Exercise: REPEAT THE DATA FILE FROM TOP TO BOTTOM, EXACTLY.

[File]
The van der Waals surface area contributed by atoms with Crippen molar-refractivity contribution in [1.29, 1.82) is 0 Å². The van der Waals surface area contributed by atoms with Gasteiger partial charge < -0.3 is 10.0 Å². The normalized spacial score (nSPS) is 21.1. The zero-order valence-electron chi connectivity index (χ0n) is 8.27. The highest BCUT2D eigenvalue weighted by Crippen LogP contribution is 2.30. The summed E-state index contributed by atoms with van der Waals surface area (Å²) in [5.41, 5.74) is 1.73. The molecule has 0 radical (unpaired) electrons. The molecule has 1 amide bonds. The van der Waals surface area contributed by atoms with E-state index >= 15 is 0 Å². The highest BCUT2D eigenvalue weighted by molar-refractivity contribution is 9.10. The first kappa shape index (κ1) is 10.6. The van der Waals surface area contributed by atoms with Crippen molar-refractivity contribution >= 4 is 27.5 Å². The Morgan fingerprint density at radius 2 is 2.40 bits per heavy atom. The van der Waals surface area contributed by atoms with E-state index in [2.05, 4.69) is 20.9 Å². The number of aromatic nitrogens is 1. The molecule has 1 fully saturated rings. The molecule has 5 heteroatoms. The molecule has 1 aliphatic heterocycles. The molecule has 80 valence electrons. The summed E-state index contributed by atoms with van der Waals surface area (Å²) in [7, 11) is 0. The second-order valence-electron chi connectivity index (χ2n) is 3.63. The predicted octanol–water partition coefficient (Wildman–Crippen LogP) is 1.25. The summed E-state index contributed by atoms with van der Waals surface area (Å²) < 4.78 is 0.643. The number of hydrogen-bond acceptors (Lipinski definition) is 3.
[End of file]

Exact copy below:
The van der Waals surface area contributed by atoms with Crippen molar-refractivity contribution in [1.29, 1.82) is 0 Å². The van der Waals surface area contributed by atoms with Gasteiger partial charge < -0.3 is 10.0 Å². The normalized spacial score (nSPS) is 21.1. The zero-order valence-electron chi connectivity index (χ0n) is 8.27. The highest BCUT2D eigenvalue weighted by Crippen LogP contribution is 2.30. The summed E-state index contributed by atoms with van der Waals surface area (Å²) in [5.41, 5.74) is 1.73. The molecule has 0 radical (unpaired) electrons. The molecule has 1 amide bonds. The van der Waals surface area contributed by atoms with E-state index >= 15 is 0 Å². The highest BCUT2D eigenvalue weighted by molar-refractivity contribution is 9.10. The first kappa shape index (κ1) is 10.6. The van der Waals surface area contributed by atoms with Crippen molar-refractivity contribution >= 4 is 27.5 Å². The Morgan fingerprint density at radius 2 is 2.40 bits per heavy atom. The van der Waals surface area contributed by atoms with E-state index in [2.05, 4.69) is 20.9 Å². The number of aromatic nitrogens is 1. The molecule has 1 fully saturated rings. The molecule has 5 heteroatoms. The molecule has 1 aliphatic heterocycles. The molecule has 80 valence electrons. The summed E-state index contributed by atoms with van der Waals surface area (Å²) in [7, 11) is 0. The second-order valence-electron chi connectivity index (χ2n) is 3.63. The predicted octanol–water partition coefficient (Wildman–Crippen LogP) is 1.25. The summed E-state index contributed by atoms with van der Waals surface area (Å²) < 4.78 is 0.643. The number of hydrogen-bond acceptors (Lipinski definition) is 3.